A heavy funded missionary organization that based in Kerala, India, have to face accusations in Canada for misusing multi-million dollars in charitable donations while a class-action lawsuit, with a similar premise, has been filed against it in the US court.
Gospel for Asia (GFA), with its headquarters in Texas, was started by Kerala-born Yohannan Kadippiaril Punnose (K.P Yohannan) in 1978. Since, it has burgeoned with branches in countries like the US, Canada, South Korea, Australia, Finland, and other countries too.
Complaints against the evangelical group’s functioning have multiplied in North America. Among the complainants is Bruce Morrison, pastor of the Christian Fellowship Church of New Glasgow in the Canadian province of Nova Scotia.
Bruce Morrison (financial analysis) has prepared a 21-page financial report, alleging as much as $128 million in global donations received by GFA during 2007-14 had gone “missing”, reported on The Hamilton Spectator newspaper. The report alleged GFA was “using donations to build a massive for-profit corporate empire in India”.
GFA’s filings with the Canada Revenue Agency (CRA) show $93.5 million was transferred to India during 2007-14, but “Indian government documents show that no money from Canada was received by the charity’s Indian affiliates during the same period”, the report said. The money had moved to India was not in a legal way.
Bruce Morrison, who has filed complaints with the CRA and the Royal Canadian Mounted Police (RCMP), told media, “They received money for one purpose and spent it for another. I wrote several letters to them (GFA), but never really got good answers.”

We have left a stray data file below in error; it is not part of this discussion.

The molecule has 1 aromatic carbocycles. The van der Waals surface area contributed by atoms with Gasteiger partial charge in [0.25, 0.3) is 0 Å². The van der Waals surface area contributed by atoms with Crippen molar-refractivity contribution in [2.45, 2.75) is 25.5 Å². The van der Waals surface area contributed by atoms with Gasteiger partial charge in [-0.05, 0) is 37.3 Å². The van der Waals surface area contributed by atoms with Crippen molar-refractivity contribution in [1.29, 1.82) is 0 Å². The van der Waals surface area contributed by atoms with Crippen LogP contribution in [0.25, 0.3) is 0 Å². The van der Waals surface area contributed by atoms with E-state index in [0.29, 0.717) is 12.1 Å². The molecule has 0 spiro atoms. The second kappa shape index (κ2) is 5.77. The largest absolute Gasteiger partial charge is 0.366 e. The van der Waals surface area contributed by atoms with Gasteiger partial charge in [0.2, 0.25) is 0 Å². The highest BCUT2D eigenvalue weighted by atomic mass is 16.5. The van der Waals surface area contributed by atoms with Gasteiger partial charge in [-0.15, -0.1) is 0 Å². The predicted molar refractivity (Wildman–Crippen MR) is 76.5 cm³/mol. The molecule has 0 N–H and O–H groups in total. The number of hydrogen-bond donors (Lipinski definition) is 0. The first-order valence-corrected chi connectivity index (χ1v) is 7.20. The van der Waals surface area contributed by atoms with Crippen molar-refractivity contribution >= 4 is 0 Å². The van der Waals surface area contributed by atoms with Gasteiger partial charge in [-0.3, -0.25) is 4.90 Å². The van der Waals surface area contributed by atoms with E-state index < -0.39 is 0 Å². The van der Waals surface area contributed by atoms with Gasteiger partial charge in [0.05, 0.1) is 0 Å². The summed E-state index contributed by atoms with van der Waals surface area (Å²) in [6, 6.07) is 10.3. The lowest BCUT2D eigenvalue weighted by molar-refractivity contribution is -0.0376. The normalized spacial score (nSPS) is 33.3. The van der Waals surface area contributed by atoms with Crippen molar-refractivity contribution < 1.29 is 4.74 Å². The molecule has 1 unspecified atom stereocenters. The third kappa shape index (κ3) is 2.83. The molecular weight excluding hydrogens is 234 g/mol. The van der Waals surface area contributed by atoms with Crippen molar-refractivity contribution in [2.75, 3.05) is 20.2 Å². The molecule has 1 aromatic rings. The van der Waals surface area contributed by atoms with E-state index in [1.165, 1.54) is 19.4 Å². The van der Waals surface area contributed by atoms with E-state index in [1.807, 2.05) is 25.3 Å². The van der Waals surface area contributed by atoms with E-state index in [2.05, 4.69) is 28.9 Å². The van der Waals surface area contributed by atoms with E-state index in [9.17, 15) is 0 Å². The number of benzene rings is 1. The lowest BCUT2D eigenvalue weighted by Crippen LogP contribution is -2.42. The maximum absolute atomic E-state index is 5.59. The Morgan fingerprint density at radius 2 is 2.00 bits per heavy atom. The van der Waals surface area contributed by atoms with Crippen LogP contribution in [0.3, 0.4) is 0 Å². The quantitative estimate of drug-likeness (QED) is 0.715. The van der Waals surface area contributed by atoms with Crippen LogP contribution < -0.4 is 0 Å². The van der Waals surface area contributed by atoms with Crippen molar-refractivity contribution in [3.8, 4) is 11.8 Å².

Another complaint has gone to CRA’s Charities Directorate from Garry Cluley, a former board member of GFA Canada, who stated in a letter it was his belief that “a full investigation into financial and other practices by GFA is needed”.
The CRA does not comment on individual cases and the RCMP refrains from comments unless charges are filed in a case.
GFA’s Hamilton, Ontario-based Canadian operations head Pat Emerick responded in an email: “The accusations are not true, even absurd, and we’ve communicated that clearly.” The fund they had transferred to India is an illegal action.
Emerick also told the Spectator “all proper reporting has been done according to Indian law” and that GFA has “complied with all Canadian law for charities, and funds sent to the field have been accounted for”.
Warren Throckmorton, who had tracked GFA’s activities in India and Canada since April last year and made report extensively on the issue on Patheos, a website devoted to faith-based issues, said, “Despite all these urgent appeals, they weren’t spending nearly as much as they were raising. Those are to me scandalous aspects of the situation.”
He argued that while money was being raised in Canada, that wasn’t reflected in foreign contribution filings in India in recent years. It must have used in cash out.
A case was filed recently against GFA in the US District Court in Arkansas, with lead plaintiffs Jennifer and Matthew Dickson alleging that funds received for charitable purposes had been diverted “to buy and run for-profit businesses; to build an expensive, secluded headquarters and personal residence; to sponsor an international sports team, and to speculate in financial markets”.
In October 2015, the Virginia-based Evangelical Council for Financial Accountability (ECFA) “terminated” GFA’s membership “for failure to comply” with standards relating to financial oversight, use of resources and governance, among other reasons.
GFA representatives in Kerala did not respond to several requests for comment.
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